Rugby has not been an Olympic sport since 1924 and USA is the defending gold medal champions. The U.S. men’s and women’s rugby sevens teams have already qualified for the 2016 Olympics by winning continental championships.

Lytle will spend part of his retirement helping to build youth rugby by serving on an advisory board for the Palos Verdes Rugby Club. It is run by one of his former coaches at USC, Jeremy Wilkinson.

“Talk about somebody bringing unity on the hill, Wilkinson did something special, bringing athletes from rival schools (Palos Verdes and Peninsula) together to play rugby,” Lytle said. “He has a great passion for the sport.”

Growing up in South Africa, Wilkinson began playing rugby when he was six year old. He played college rugby in London.

“Dave Lytle is one of the most reliable people you will ever meet,” Wilkinson said. “He spent many late nights at USC and single-handedly held the rugby program together at a school where football is No. 1. Coaching for nearly 30 years at the same school, in any sport, is incredible.”

Like Lytle, Wilkinson feels once an athlete tries rugby, he or she will enjoy the game. He also believes cross training is important for athletes in any sport.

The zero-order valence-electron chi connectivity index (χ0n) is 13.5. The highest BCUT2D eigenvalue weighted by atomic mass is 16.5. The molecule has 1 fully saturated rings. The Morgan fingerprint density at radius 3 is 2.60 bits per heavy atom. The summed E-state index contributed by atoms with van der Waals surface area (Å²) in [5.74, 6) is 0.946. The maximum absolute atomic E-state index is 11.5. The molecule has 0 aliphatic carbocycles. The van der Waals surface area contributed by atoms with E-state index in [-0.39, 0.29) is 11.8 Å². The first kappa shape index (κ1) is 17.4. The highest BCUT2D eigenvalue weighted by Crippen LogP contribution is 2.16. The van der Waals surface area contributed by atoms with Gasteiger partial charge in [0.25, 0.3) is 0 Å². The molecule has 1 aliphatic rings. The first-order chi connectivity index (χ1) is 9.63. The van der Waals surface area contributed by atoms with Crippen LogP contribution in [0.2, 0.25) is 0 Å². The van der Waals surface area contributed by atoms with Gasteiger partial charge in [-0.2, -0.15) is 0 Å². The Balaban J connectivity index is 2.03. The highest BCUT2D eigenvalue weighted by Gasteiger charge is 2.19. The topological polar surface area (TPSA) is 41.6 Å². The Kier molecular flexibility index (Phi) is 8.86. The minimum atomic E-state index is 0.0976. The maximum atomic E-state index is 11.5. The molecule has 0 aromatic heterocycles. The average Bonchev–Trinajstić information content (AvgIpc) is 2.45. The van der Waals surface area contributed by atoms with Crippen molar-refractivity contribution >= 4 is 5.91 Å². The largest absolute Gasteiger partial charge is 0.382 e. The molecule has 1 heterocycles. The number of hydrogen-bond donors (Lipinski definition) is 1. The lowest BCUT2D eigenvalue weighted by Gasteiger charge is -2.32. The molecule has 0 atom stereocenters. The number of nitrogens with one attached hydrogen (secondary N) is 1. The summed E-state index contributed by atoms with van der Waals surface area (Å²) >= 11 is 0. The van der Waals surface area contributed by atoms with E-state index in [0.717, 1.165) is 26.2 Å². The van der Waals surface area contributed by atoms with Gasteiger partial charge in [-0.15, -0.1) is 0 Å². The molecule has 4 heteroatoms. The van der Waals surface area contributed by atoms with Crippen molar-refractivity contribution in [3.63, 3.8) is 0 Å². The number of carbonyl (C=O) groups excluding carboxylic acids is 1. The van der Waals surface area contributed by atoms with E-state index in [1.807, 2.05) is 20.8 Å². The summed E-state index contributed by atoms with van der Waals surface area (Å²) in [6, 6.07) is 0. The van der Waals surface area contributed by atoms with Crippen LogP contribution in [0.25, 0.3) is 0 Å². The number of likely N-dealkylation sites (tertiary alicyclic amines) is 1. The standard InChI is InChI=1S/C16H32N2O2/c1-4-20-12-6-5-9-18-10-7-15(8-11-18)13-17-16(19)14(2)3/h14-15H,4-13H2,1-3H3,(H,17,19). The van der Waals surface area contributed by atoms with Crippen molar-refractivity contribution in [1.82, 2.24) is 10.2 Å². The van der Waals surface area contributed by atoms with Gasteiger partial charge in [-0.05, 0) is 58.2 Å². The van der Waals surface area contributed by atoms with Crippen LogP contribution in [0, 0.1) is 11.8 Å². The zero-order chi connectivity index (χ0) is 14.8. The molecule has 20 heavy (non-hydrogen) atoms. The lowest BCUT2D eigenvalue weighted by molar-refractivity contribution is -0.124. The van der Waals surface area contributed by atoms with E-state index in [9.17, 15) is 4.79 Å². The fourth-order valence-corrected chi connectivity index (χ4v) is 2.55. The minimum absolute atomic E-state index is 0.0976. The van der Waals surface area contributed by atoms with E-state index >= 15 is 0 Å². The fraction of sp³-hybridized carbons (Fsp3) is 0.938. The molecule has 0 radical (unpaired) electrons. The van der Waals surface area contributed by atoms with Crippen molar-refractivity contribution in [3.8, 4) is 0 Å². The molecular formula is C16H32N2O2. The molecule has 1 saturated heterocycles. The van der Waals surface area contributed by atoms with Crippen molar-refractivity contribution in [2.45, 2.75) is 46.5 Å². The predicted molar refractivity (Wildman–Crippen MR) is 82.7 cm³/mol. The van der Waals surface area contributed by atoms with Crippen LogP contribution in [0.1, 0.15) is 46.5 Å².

“There is a huge ground swell of enthusiasm for rugby,” Wilkinson said “It’s a safe sport with few major injuries and a person can play well into their 30s, 40s and beyond.”

Athletes whose high schools do not have rugby programs are allowed to play for another school, which can have up to 30 percent of its roster with players from another high school who live within 10 miles.

For more information on youth rugby, visit pvrugby.com.

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Screen Shot 2015-08-10 at 4.11.59 PMWritten by Stephen Alexander

TRIBUNE PHOTO: JOHN LARIVIERE - John Martinez, a former USC Trojan offensive lineman, is making his mark as a fullback for the Portland Thunder in his second Arena Football League season.

TRIBUNE PHOTO: JOHN LARIVIERE – John Martinez, a former USC Trojan offensive lineman, is making his mark as a fullback for the Portland Thunder in his second Arena Football League season.